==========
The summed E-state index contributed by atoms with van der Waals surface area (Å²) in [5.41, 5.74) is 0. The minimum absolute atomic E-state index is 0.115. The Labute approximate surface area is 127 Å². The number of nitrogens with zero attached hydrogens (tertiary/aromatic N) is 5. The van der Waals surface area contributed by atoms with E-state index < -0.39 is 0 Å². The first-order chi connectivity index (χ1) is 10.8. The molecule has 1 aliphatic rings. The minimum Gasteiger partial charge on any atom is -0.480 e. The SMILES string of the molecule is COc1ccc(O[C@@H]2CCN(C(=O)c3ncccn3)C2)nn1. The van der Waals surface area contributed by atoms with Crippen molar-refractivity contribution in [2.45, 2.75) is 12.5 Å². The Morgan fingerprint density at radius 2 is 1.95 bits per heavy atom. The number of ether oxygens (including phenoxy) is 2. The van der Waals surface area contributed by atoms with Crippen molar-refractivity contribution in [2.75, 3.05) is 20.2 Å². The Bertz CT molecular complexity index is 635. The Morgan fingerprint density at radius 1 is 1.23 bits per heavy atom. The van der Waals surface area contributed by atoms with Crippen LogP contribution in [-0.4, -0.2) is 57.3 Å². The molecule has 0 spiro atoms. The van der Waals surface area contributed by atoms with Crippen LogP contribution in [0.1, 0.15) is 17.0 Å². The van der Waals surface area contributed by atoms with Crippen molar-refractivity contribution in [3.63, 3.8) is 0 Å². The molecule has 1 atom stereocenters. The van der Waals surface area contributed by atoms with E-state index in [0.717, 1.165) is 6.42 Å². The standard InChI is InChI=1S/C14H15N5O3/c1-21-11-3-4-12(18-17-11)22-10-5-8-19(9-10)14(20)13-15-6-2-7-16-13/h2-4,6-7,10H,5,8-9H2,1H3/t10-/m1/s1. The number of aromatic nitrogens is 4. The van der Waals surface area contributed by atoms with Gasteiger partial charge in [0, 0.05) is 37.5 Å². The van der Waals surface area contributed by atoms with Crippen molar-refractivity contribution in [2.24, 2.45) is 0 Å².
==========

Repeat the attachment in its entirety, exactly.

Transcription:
The summed E-state index contributed by atoms with van der Waals surface area (Å²) in [5.41, 5.74) is 0. The minimum absolute atomic E-state index is 0.115. The Labute approximate surface area is 127 Å². The number of nitrogens with zero attached hydrogens (tertiary/aromatic N) is 5. The van der Waals surface area contributed by atoms with E-state index < -0.39 is 0 Å². The first-order chi connectivity index (χ1) is 10.8. The molecule has 1 aliphatic rings. The minimum Gasteiger partial charge on any atom is -0.480 e. The SMILES string of the molecule is COc1ccc(O[C@@H]2CCN(C(=O)c3ncccn3)C2)nn1. The van der Waals surface area contributed by atoms with Crippen molar-refractivity contribution in [2.45, 2.75) is 12.5 Å². The Morgan fingerprint density at radius 2 is 1.95 bits per heavy atom. The number of ether oxygens (including phenoxy) is 2. The van der Waals surface area contributed by atoms with Crippen molar-refractivity contribution in [2.75, 3.05) is 20.2 Å². The Bertz CT molecular complexity index is 635. The Morgan fingerprint density at radius 1 is 1.23 bits per heavy atom. The van der Waals surface area contributed by atoms with Crippen LogP contribution in [-0.4, -0.2) is 57.3 Å². The molecule has 0 spiro atoms. The van der Waals surface area contributed by atoms with Crippen LogP contribution in [0.1, 0.15) is 17.0 Å². The van der Waals surface area contributed by atoms with Crippen molar-refractivity contribution in [3.63, 3.8) is 0 Å². The molecule has 1 atom stereocenters. The van der Waals surface area contributed by atoms with E-state index in [0.717, 1.165) is 6.42 Å². The standard InChI is InChI=1S/C14H15N5O3/c1-21-11-3-4-12(18-17-11)22-10-5-8-19(9-10)14(20)13-15-6-2-7-16-13/h2-4,6-7,10H,5,8-9H2,1H3/t10-/m1/s1. The number of aromatic nitrogens is 4. The van der Waals surface area contributed by atoms with Gasteiger partial charge in [0, 0.05) is 37.5 Å². The van der Waals surface area contributed by atoms with Crippen molar-refractivity contribution in [2.24, 2.45) is 0 Å².